He now helps students address the challenges of their education, ranging from specific problems, overviews of particular concepts, reviews of homework, quizzes or tests, and preparation for finals and Fundamentals of Engineering Exams. He creates webinars to review specific topics as well as one-on-one emails, calls and video chats tailored to student needs.

Sometimes he’ll also help students before they even begin a course. For example, if a student is about to start a calculus course, but it’s not one of their strong subjects, he’ll go over the first few chapters of the textbook to help that student start off strong.

It’s rewarding to him to see students get an idea or concept for the first time, Nerison says.

“It’s like lighting up a Christmas tree,” he says. “It’s happier when the lights come on.”

When Nerison hears students did well on a test or got good grades, “that’s probably the best thing,” he says, adding he also likes to hear feedback on whether his suggestions helped.

His flexible schedule as a retired engineer is an added benefit for students, as he doesn’t hold specific hours and can help address students’ questions on their schedules. This can be especially helpful for nontraditional or online students — including working adults studying for their degrees or FE Exams and active members of the military, such as an ASU Online electrical engineering student stationed in San Diego with the U.S. Navy whom Nerison recently helped with career advice.

Drawing on experiences from a more than 40-year career in their field of study is helpful as a tutor, Nerison says.

“Engineering practice reinforces your knowledge of the subject matter and often provides additional ways of looking at problems,” Nerison says. “Many courses in math, science and engineering have common core concepts that relate to each other, so your direct experience can apply to other technical areas that you didn’t use during your career.”

He hopes to continue to expand his tutoring work with ASU students and others around the country who could use his expertise to launch themselves into their own rewarding engineering careers.

Portrait of John P. Nerison, PE

John P. Nerison, PE

Studying structural engineering at ASU in the early 1970s

“Studying and the regimen of being a student has changed a lot,” says Nerison, who earned his master’s degree in structural engineering from Arizona State University in 1975.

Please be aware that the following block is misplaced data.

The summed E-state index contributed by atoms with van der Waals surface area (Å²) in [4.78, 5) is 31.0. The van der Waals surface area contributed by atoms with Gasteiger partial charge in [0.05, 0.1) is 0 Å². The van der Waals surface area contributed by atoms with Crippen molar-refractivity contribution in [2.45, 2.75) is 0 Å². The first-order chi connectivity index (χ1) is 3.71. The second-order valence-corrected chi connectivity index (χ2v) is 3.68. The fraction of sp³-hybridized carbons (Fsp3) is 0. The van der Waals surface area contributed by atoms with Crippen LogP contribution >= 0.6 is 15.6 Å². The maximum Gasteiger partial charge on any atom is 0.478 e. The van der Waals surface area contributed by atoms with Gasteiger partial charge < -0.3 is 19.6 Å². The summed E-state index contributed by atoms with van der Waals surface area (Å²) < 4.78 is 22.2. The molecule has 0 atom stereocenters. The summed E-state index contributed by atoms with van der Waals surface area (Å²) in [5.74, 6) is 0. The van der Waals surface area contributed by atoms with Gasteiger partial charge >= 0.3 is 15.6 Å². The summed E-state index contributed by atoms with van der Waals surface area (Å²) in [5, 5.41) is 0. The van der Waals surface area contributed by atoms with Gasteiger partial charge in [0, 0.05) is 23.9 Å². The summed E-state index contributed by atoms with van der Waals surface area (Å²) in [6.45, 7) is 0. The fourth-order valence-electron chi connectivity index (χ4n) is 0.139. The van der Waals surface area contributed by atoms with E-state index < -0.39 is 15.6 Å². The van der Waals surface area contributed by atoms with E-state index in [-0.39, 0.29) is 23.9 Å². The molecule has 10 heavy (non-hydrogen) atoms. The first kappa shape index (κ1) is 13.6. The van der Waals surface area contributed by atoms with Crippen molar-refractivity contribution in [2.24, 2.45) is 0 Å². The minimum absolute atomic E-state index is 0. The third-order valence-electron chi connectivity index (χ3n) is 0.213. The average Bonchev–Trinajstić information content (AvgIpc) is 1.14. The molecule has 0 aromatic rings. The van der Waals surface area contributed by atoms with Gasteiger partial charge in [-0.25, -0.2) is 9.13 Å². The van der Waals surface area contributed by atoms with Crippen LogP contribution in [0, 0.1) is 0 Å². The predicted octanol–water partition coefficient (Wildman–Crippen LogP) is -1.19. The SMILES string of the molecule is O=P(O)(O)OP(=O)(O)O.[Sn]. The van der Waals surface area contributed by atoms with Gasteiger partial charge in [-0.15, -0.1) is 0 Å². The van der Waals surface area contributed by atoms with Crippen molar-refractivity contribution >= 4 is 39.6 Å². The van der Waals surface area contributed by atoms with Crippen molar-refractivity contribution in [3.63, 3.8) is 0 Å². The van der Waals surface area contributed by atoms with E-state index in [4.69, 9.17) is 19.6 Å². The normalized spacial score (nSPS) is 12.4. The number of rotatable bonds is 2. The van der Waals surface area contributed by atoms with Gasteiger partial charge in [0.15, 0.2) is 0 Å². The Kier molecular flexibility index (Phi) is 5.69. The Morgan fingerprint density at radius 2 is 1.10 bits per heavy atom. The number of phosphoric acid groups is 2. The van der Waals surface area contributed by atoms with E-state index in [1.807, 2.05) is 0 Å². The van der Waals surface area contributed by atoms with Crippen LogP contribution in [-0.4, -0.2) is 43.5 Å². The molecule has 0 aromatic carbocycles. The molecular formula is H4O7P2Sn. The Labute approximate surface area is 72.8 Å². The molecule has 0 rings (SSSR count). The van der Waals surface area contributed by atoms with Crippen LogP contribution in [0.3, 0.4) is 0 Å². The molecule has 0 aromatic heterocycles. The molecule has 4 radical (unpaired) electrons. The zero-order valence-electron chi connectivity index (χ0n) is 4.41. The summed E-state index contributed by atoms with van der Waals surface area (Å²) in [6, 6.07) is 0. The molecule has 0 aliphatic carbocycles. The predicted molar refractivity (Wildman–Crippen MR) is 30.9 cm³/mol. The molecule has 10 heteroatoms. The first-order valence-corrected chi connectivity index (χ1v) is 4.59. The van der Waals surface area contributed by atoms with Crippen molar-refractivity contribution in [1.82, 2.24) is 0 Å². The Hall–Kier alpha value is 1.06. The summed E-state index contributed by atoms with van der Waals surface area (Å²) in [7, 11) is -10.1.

One major area of change, Nerison says, is the textbooks. While they cover similar content, their delivery has changed significantly. Narrowing down the amount of learning resources and methods and using them wisely can be a big challenge for today’s students.

“The basic resources in the ’70s were your textbook and your professor. Sometimes you worked with fellow students,” Nerison says. “Today there are comprehensive write-ups, illustrations, exhaustive sets of problems, online resources, videos and internet resources. And the universities encourage study groups today. Discussing material in study groups may help the challenge in processing the exhaustive amount of content available.”

And just as we see students with laptops all over campus today, working on computing assignments has changed even more significantly. Gone are the days of the large ASU mainframe computers that ran off IBM punch cards.

“Computing was quite a bit different in the ’70s,” Nerison says. “You would drop off your punch cards at the computing center and then chill out somewhere for an hour or so and go back for the results of your program. One error in a punch card would require another run and another hour of chilling out. Laptops now can do everything a mainframe in a big room could do then!”

About The Author

Monique Clement

Monique Clement is a communications specialist for the Ira A. Fulton Schools of Engineering. She earned her B.A. degree from Arizona State University’s Walter Cronkite School of Journalism and Mass Communication. For seven years before joining the Fulton Schools’ Engineering Communications team, she worked as an editor and journalist in engineering trade media covering the embedded systems space. Media contact monique.clement@asu.edu | 480-727-1958 Ira A. Fulton Schools of Engineering